MIAMI, FL– March 23, 2021-After finding themselves hopelessly insolvent, four related Florida companies in the business of perfume importation and distribution invoked Chapter 727 of the Florida Statutes, a state court alternative to filing for bankruptcy in federal court. The process that they began, an “Assignment for the Benefit of Creditors,” required that the companies assign all of their assets, along with all of their books, records, and any legal claims they may have had, to an assignee that is statutorily empowered and required to liquidate the assets and maximize the recovery of the companies’ creditors. That assignee, Leslie S. Osborne (the “Assignee”), hired Bast Amron to serve as his counsel. Firm attorneys Brett M. Amron, Scott N. Brown, and Hayley G. Harrison immediately set about gathering up all relevant books and records and assessing the potential claims of the assignment estate. When former management of the companies challenged the Assignee’s ability to review and subpoena pre-assignment communications between the companies and their former counsel, the Bast Amron team moved for a ruling from the court on the issue. Gamely taking up the issue, Judge William Thomas of the 11th Judicial Circuit’s Complex Business Litigation division granted the Assignee’s motion and found that control of the privilege passed to the Assignee by virtue of the assignments. In coming to his decision, Judge Thomas considered Bast Amron’s argument regarding the purpose of Chapter 727 and the nature of a Chapter 727 assignee’s duties and found that the Assignee would be unable to fully or effectively discharge his obligations without full and complete access to all books, records, and communications of the companies. The former managers appealed Judge Thomas’ ruling to the Third District Court of Appeal, arguing that Judge Thomas’ ruling represented a departure from the essential requirements of law and was without precedent.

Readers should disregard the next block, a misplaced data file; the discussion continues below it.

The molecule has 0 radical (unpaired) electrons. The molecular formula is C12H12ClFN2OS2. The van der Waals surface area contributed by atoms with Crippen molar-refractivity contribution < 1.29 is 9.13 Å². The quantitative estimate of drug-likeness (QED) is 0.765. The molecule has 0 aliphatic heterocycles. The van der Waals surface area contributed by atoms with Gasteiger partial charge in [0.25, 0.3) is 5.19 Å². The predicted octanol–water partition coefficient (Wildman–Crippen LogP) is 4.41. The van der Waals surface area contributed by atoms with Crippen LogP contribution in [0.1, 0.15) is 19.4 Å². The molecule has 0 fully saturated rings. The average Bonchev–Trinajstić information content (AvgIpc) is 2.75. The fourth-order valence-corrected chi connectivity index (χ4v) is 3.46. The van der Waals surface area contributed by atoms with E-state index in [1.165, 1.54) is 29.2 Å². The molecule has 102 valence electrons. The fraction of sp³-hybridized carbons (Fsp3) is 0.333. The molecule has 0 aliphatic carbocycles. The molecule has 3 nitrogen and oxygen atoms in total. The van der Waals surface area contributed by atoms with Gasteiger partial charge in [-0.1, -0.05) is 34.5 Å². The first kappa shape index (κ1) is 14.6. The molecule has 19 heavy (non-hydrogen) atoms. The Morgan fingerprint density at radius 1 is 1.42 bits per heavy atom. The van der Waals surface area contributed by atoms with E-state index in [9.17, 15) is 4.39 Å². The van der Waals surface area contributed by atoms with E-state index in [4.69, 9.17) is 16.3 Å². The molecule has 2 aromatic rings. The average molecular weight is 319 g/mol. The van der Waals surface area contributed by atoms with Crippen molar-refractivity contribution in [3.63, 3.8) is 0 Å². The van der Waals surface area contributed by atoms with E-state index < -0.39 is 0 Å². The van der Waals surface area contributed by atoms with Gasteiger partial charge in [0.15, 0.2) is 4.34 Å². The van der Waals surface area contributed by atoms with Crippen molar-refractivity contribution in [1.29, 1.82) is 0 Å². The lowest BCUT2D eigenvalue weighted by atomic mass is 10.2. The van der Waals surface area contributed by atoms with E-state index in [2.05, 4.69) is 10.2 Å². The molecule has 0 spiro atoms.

Continuing to represent the Assignee through the appeal, Brett M. Amron, Scott N. Brown, and Peter J. Klock, II argued that the former managers’ argument reflected a fundamental misunderstanding of the nature and purpose of Florida’s assignment for the benefit of creditors statute, and that Judge Thomas ruled correctly after looking to federal bankruptcy law for guidance on the issue of control of the privilege (it is well-established that the privilege passes to a trustee in bankruptcy, but the analogous issue of whether it similarly passes to an assignee for the benefit of creditors had never been previously addressed). Within only months of briefing the issues, a panel of the Third DCA, composed of Chief Judge Kevin Emas and Judges Bronwyn Miller and Thomas Logue, upheld Judge Thomas’ ruling, finding that the petitioners had failed to establish his ruling represented a departure from the essential requirements of law and citing extensively to Florida precedent approving the practice of Florida jurists looking to federal bankruptcy law for guidance when dealing with novel issues in assignments for the benefit of creditors. The petitioners subsequently moved for rehearing and for the Third DCA to stay the issuance of its mandate, both of which were forcefully and successfully opposed by the Bast Amron team. Thereafter, the petitioners requested that the Supreme Court of Florida accept jurisdiction and review the Third DCA’s opinion, which review remains pending.
Counsel for former management: Kendall Coffey, Kevin Kaplan, Jeff Crockett, and Jared Whaley of Coffey Burlington LLP
The published decision of the Third District Court of Appeal is available on Westlaw as Assignment for Benefit of Creditors of Miami Perfume Junction, Inc. v. Osborne, No. 3D20-1317, 2020 WL 7636020 (Fla. 3 DCA Dec. 23, 2020).